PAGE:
London is partnering with KentuckyWired to increase expansion opportunities by overbuilding 12 miles of fiber in London and Laurel County. KentuckyWired brings a 288-strand fiber optic cable through the area. During installation, London is increasing that capacity by putting in an additional 144 strands of fiber.

London plans to extend last mile lines to industrial parks and retail and commercial business areas, and is examining partnership opportunities with telecommunications and private investors. They are also exploring options for the London Utility Commission to make use of its extensive underground infrastructure with existing easements.

The strategic planning group envisions a future where school children have more abundant and equitable access to the internet. They strive to create an environment where college students have increased ability to thrive in online courses. The group hopes to grow the use of telemedicine in order to better serve as the healthcare hub for the surrounding area. They also aim to increase public safety by bringing access to the latest technologies into the hands of first responders.

As soon as KentuckyWired activates the high-speed, high-capacity broadband network, London is positioned to prosper. Baker feels that it is important for other communities to take advantage of this very unique and very time sensitive opportunity as well. He encourages local leaders across the state to begin conversations with community stakeholders.

“High-speed internet access is not a luxury. You must have it,” Baker said, adding “You can’t wait forever. It is important to leverage while the network is being built to maximize the benefit for your town.”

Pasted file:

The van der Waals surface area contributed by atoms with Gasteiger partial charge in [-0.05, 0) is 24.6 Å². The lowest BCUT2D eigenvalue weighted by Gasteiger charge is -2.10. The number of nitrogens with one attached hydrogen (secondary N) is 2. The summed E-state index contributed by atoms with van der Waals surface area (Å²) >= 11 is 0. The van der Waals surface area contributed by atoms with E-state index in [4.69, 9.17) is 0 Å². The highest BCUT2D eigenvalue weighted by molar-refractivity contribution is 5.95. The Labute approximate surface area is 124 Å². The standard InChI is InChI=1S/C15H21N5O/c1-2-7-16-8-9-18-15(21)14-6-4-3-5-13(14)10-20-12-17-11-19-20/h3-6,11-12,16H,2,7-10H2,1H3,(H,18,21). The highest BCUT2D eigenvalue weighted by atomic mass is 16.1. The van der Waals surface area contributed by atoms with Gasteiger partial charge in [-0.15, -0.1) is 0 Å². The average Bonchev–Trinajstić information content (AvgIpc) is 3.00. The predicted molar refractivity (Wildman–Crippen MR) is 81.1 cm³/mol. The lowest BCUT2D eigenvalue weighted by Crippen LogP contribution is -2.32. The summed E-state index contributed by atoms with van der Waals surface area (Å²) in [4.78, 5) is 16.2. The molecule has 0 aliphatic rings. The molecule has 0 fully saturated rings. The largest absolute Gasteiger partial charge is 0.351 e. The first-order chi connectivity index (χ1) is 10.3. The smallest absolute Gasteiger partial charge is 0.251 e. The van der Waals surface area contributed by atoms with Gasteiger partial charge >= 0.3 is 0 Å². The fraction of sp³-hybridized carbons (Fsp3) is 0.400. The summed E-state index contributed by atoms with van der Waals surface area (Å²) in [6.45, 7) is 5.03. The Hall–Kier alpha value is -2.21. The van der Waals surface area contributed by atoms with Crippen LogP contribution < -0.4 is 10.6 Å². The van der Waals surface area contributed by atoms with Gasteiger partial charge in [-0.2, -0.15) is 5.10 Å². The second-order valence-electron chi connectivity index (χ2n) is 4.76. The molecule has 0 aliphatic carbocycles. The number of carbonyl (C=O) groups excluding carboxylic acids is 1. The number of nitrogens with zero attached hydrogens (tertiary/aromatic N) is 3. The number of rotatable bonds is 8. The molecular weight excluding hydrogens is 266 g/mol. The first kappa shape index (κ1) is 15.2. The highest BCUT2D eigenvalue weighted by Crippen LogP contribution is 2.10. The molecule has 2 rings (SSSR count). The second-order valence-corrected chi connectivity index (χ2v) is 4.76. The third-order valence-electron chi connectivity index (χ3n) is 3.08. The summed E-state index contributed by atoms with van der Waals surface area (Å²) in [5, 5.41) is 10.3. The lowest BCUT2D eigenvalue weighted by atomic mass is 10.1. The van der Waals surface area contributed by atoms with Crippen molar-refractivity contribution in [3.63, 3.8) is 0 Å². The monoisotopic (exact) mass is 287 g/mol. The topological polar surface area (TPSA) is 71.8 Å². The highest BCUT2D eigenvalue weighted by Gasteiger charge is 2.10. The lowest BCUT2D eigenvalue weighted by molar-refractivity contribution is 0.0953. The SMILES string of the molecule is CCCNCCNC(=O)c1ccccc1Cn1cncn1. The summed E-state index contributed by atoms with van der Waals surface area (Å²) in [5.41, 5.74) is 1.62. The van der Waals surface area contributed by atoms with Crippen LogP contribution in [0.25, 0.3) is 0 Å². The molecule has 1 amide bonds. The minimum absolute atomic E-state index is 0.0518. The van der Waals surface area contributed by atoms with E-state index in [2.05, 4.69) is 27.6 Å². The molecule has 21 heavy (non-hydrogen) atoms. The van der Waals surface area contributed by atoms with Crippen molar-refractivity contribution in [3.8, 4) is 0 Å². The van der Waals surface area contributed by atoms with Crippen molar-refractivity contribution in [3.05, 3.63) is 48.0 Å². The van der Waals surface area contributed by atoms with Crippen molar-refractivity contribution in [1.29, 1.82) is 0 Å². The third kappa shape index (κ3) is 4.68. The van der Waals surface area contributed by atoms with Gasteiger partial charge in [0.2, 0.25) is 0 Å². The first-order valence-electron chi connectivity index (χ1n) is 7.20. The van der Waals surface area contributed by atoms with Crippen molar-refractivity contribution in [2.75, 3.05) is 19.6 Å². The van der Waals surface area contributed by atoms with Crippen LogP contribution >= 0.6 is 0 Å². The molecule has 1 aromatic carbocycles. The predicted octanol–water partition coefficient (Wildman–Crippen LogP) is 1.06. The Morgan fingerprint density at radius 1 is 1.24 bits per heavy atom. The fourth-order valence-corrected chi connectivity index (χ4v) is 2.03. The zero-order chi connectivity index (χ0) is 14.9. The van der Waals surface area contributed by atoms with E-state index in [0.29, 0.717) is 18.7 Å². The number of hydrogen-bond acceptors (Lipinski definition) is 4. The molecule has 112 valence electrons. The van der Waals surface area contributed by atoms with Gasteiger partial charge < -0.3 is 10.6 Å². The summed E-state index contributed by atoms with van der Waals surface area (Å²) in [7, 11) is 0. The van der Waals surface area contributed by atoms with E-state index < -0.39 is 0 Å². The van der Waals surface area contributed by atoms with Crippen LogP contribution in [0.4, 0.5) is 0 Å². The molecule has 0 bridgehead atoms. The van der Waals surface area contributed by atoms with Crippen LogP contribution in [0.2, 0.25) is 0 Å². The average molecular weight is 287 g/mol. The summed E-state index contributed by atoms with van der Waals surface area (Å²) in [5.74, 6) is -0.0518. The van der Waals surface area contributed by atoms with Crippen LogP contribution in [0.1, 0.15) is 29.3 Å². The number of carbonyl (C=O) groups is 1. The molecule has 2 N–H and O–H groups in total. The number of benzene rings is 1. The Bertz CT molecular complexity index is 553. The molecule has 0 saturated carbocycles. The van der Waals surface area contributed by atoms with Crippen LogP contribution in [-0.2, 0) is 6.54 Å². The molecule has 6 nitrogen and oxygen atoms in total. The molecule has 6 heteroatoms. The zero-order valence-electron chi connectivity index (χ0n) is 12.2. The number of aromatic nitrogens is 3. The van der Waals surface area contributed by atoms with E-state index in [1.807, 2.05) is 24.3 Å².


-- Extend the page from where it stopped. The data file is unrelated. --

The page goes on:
The Center for Rural Development is dedicated to helping communities explore ways to become “fiber ready.” It is important to note that southern and eastern Kentucky communities have this exceptional resource available to them as they explore how to prepare for the future.

The Center for Rural Development has resources to help communities better understand the process of setting up a broadband board, beginning feasibility studies, strategic planning, data collection, market assessments, and engineering and network designs. The Center also has information about local, state, and federal funds that support the initiative to bring broadband access to rural areas.

The mission of The Center is to positively impact the communities within 45 counties of southern and eastern Kentucky, through supporting the implementation of KentuckyWired infrastructure. The Center is working to close the digital divide. Communities interested in broadband training opportunities are encouraged to contact Larry Combs, Broadband Implementation Manager at The Center.

For more information, call 606-677-6000 or visit www.centertech.com.

Charles Pennington Industrial Park West is one of the areas London plans to provide high-speed, high-capacity fiber broadband internet access. The park currently provides 3,000+ jobs and London hopes to greatly enhance operations for the variety of industries located there.